The Izvor Jezero mineral spring in Vrnjačka Banja, Serbia
Vrnjačka Banja is home to multiple spas and mineral springs, such as Izvor Jezero (pictured) © Bobanchelsea, Wikimedia Commons

Wellness at Serbia’s Spas

If rejuvenation is the need of the hour, Serbia’s soothing spas are the answer.

Consider a longer stay at Vrnjačka Banja, the country’s most celebrated thermal spa town, boasting mineral-rich springs that promise to work wonders.

Nestled near Kopaonik, the largest mountain range in Serbia, it’s a perfect place to unwind after exploring each pedestrian street and historic building.

The sense of tranquillity is only matched by the joy of experiencing Serbia’s history through local legends.

With no extra cost on the wellness benefits you receive, Serbia’s spas remain one of the best destinations to mix health with travel.

A panorama of the city of Belgrade, seen from the River Sava, Serbia
Belgrade, Serbia’s capital, translates to ‘white city’ © Vladimir Nenezic

Is Serbia a Safe Country?

Serbia generally ticks the safety box. Sure, like every place in the world, it has a few problems, but most visitors report feeling pretty safe.

However, it’s always a good idea to stay sharp – keep an eye on your things, especially in crowded places. Most crimes are limited to petty ones like pickpocketing, more so in tourist areas and on buses or trains.

Also, be careful on the roads – they can catch you by surprise. But with a touch of common sense, you should find Serbia a safe place to explore.

The Jatape Train Station, Serbia
Serbia has many picturesque railways to travel, such as the Šargan Eight, which runs through the Jatape train station (pictured) © Tomasz Wozniak

When Is the Best Time to Visit Serbia

Choosing the right time to visit Serbia mostly hinges on what you seek from this splendid nation. If you’re scoping for good weather and outdoor activities, consider planning your trip from April to June. The temperatures are agreeable, and the landscapes awaken, exploding with vibrant green hues, crafting an ideal setting for nature walks and sightseeing.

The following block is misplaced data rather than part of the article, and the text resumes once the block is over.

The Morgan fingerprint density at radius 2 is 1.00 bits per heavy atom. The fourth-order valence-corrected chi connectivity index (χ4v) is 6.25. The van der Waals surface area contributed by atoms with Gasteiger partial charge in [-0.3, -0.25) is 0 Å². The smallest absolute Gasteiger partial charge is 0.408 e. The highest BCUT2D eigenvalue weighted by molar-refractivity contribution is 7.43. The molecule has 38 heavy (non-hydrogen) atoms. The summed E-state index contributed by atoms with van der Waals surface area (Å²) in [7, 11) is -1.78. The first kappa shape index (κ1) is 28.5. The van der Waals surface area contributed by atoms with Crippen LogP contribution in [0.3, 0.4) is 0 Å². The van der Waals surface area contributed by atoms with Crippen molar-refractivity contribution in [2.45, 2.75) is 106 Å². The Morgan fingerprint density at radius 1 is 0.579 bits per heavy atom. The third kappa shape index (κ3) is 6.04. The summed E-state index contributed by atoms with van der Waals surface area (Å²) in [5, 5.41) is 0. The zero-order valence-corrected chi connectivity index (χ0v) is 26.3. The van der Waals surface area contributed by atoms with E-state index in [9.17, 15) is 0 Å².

Summer, especially July, plays host to the globally renowned EXIT Festival, which draws music enthusiasts from all corners of the globe to the city of Novi Sad.

If you’re fond of snow sports, the choice is obviously the colder months of December to February. The popular ski resort, Kopaonik, dons a winter wonderland look, attracting snowboarders and skiers alike.

Lastly, the autumn months in Serbia are a delight for gourmets. This is when the gastronomical festivals are in full swing, and the harvest season ensures fresh and delicious local produce is aplenty.

In brief, Serbia offers year-round appeal, each season revealing a unique facet of its charm.

More Information

There’s much more to Serbia than what we can list here, so be sure to pick up a copy of Bradt’s Guide to Serbia by Laurence Mitchell.

It covers all the practical information you could need plus comprehensive details of Serbian history, geography, economy, politics and people, as well as food and wine, city life, hiking and outdoors and adventure trips.